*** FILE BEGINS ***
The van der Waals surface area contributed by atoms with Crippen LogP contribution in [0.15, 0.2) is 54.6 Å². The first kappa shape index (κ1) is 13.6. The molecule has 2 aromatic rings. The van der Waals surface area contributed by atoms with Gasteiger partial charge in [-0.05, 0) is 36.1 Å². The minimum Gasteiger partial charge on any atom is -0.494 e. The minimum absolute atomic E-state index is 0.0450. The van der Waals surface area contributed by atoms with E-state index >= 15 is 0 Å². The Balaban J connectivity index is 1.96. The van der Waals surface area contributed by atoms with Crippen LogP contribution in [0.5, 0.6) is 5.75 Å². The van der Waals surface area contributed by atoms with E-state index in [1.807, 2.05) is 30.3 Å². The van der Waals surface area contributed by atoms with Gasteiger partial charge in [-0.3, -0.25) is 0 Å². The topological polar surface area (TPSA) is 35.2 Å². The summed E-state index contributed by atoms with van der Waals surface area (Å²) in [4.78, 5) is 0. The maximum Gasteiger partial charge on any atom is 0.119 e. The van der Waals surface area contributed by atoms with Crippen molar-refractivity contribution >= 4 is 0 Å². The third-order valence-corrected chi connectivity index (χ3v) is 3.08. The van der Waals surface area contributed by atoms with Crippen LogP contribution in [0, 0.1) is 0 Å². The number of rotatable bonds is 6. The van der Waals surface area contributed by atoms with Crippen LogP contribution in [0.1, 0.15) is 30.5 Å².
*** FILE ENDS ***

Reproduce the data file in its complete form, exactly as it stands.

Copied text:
The van der Waals surface area contributed by atoms with Crippen LogP contribution in [0.15, 0.2) is 54.6 Å². The first kappa shape index (κ1) is 13.6. The molecule has 2 aromatic rings. The van der Waals surface area contributed by atoms with Gasteiger partial charge in [-0.05, 0) is 36.1 Å². The minimum Gasteiger partial charge on any atom is -0.494 e. The minimum absolute atomic E-state index is 0.0450. The van der Waals surface area contributed by atoms with E-state index >= 15 is 0 Å². The Balaban J connectivity index is 1.96. The van der Waals surface area contributed by atoms with Crippen LogP contribution in [0.5, 0.6) is 5.75 Å². The van der Waals surface area contributed by atoms with E-state index in [1.807, 2.05) is 30.3 Å². The van der Waals surface area contributed by atoms with Gasteiger partial charge in [-0.3, -0.25) is 0 Å². The topological polar surface area (TPSA) is 35.2 Å². The summed E-state index contributed by atoms with van der Waals surface area (Å²) in [4.78, 5) is 0. The maximum Gasteiger partial charge on any atom is 0.119 e. The van der Waals surface area contributed by atoms with Crippen molar-refractivity contribution >= 4 is 0 Å². The third-order valence-corrected chi connectivity index (χ3v) is 3.08. The van der Waals surface area contributed by atoms with Crippen LogP contribution in [0, 0.1) is 0 Å². The number of rotatable bonds is 6. The van der Waals surface area contributed by atoms with Crippen LogP contribution in [0.1, 0.15) is 30.5 Å².